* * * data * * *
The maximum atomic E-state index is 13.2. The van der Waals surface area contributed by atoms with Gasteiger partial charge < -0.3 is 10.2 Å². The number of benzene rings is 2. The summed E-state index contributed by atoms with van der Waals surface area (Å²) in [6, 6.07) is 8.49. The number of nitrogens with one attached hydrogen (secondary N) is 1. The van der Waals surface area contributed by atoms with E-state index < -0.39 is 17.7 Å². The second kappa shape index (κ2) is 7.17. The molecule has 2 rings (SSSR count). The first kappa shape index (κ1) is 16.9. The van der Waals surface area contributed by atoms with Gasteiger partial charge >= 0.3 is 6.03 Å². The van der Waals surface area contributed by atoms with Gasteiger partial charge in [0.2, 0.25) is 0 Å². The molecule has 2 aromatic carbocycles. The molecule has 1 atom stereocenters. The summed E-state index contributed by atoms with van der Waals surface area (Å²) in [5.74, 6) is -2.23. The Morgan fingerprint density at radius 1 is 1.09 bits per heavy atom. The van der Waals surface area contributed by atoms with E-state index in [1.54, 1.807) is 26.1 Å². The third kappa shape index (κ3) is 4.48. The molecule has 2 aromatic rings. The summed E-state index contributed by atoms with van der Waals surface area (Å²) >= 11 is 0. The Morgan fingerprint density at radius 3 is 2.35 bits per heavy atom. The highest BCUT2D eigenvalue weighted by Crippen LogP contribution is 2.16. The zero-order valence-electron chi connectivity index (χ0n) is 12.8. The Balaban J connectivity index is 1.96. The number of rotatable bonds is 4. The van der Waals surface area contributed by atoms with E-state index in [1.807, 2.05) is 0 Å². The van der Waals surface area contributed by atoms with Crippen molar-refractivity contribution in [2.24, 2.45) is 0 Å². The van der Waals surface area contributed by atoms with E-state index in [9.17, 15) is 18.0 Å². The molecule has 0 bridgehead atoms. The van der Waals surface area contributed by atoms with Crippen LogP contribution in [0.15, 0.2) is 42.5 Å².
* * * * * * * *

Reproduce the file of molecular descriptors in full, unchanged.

The maximum atomic E-state index is 13.2. The van der Waals surface area contributed by atoms with Gasteiger partial charge < -0.3 is 10.2 Å². The number of benzene rings is 2. The summed E-state index contributed by atoms with van der Waals surface area (Å²) in [6, 6.07) is 8.49. The number of nitrogens with one attached hydrogen (secondary N) is 1. The van der Waals surface area contributed by atoms with E-state index < -0.39 is 17.7 Å². The second kappa shape index (κ2) is 7.17. The molecule has 2 rings (SSSR count). The first kappa shape index (κ1) is 16.9. The van der Waals surface area contributed by atoms with Gasteiger partial charge >= 0.3 is 6.03 Å². The van der Waals surface area contributed by atoms with Gasteiger partial charge in [0.2, 0.25) is 0 Å². The molecule has 2 aromatic carbocycles. The molecule has 1 atom stereocenters. The summed E-state index contributed by atoms with van der Waals surface area (Å²) in [5.74, 6) is -2.23. The Morgan fingerprint density at radius 1 is 1.09 bits per heavy atom. The van der Waals surface area contributed by atoms with E-state index in [1.54, 1.807) is 26.1 Å². The third kappa shape index (κ3) is 4.48. The molecule has 2 aromatic rings. The summed E-state index contributed by atoms with van der Waals surface area (Å²) >= 11 is 0. The Morgan fingerprint density at radius 3 is 2.35 bits per heavy atom. The highest BCUT2D eigenvalue weighted by Crippen LogP contribution is 2.16. The zero-order valence-electron chi connectivity index (χ0n) is 12.8. The Balaban J connectivity index is 1.96. The number of rotatable bonds is 4. The van der Waals surface area contributed by atoms with E-state index in [1.807, 2.05) is 0 Å². The van der Waals surface area contributed by atoms with Crippen molar-refractivity contribution in [2.24, 2.45) is 0 Å². The van der Waals surface area contributed by atoms with E-state index in [9.17, 15) is 18.0 Å². The molecule has 0 bridgehead atoms. The van der Waals surface area contributed by atoms with Crippen LogP contribution in [0.15, 0.2) is 42.5 Å².